need to get fitted for tux in bariloche...what kind of places do this?

ckjb

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know of any places in bariloche that measure people for tuxedos? is there a specific type of store? i can't seem to find a bridal store. any experience getting fitted for a tux in ba or bariloche would be appreciated. oh, i keep typing tuxedo into babelfish "english to spanish" and it keeps coming back as "smoking".
 

jimdepalermo

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Try looking for "traje de etiqueta" or "ropa de etiqueta." Some "sastres" (tailors) also offer the service.

I just checked a couple of the commercial directories for Bariloche without getting a hit. There are many here in capital - 2 that come to mind are a store on Callao, between (roughly) Santa Fe and Paraguay). I've also seen a place on Las Heras near the park (I think on the Palermo side of the park, but I'm not sure about this).

If you need to deal with this in Bariloche, I would contact the concierge at one of the better hotels (Llau Llau?) and ask for advice. It's conceivable that you can't do this in a small city like Bariloche.
 

RWS

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I think that traje de etiqueta is "white-tie" (i.e., full evening dress) and that smoking is indeed "black-tie" (dinner jacket, or "tuxedo").

If you've at least a few days in Bs.As., "ckjb", consider having a tailor make the dinner jacket and trousers for you. It's not terribly expensive and will save you considerable rental fees; plus, wearing one's own clothing feels nicer and looks better.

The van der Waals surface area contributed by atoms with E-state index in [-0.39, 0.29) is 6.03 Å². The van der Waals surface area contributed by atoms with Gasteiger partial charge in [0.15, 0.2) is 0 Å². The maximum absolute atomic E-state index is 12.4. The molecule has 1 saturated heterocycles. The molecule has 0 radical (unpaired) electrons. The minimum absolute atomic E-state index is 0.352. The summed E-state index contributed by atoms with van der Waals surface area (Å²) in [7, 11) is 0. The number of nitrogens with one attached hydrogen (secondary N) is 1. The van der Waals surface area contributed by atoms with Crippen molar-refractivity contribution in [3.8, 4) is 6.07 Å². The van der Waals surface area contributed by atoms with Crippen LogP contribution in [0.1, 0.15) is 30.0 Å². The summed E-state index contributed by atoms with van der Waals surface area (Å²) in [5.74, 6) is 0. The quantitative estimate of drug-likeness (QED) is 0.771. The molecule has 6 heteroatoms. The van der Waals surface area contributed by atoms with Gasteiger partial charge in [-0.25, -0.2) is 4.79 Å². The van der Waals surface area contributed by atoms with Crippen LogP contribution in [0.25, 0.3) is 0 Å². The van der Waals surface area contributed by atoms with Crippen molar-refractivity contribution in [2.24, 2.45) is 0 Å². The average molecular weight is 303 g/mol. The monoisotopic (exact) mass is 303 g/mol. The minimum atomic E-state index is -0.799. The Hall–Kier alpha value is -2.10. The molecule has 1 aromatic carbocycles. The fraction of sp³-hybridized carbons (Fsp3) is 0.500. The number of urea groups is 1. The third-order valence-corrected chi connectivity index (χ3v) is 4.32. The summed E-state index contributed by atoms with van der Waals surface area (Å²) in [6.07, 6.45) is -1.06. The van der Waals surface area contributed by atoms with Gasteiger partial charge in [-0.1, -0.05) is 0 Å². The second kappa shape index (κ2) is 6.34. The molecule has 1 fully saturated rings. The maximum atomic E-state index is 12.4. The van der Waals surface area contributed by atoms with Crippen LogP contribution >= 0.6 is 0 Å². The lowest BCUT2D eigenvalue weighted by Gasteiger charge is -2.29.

John.St

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ckjb said:
oh, i keep typing tuxedo into babelfish "english to spanish" and it keeps coming back as "smoking".
That is because a tuxedo (GB 'Dinner jacket') is called "un esmoquin".

You are looking for a (GB) "White tie" which is called "un frac" or "un chaqué negro".
 

RWS

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'Not certain, but . . . I think that a frac is "morning dress" ("swallowtail", "cut-away" coat).

I'll try to check that out the next time I speak with a tailor in Bs.As.

Yes, a dinner jacket is either esmoquin or smoking.
 

John.St

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RWS said:
'Not certain, but . . . I think that a frac is "morning dress" ("swallowtail", "cut-away" coat).

I'll try to check that out the next time I speak with a tailor in Bs.As.

Yes, a dinner jacket is either esmoquin or smoking.
Took the lift down to the store on first floor, where they sell such and asked the owner: "un frac" or "un chaqué negro", igual.
 

RWS

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Interesting. Perhaps it's comparable to sale of massmade clothing in the States, where sometimes evening dress, morning dress, and dinner jackets are all aggregated as "tuxes" (though, in English, a "tuxedo" is actually just a type -- double-breasted, peak-lapelled -- of dinner jacket). Or perhaps my memory has failed me (it wouldn't, I fear, be the first time). I'll ask at Carbone or Cheverny.
 

John.St

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RWS said:
'Not certain, but . . . I think that a frac is "morning dress" ("swallowtail", "cut-away" coat).

I'll try to check that out the next time I speak with a tailor in Bs.As.

Yes, a dinner jacket is either esmoquin or smoking.
But-but a "White tie" is a cutaway - me in mine, doing the honours. Sorry about the RH shirt sleeve not up (down) to standard :eek:


 

RWS

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¡Ja! Yes, of course any modern tailcoat is "cut away". 'Probably one reason why the word "cut-away" seldom is used nowadays, as by rational linguistic analysis alone it'd be as applicable to evening dress as to morning dress.

By the way, though the photo's too blurry to be certain, the lapel buttonhole looks . . . recognizable. Congratulations -- doubtless, many years after the fact.
 

John.St

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A "tuxedo" in GB is a "black tie" or "dinner jacket".

In the US anything not made of denim :D:D:D:D
 
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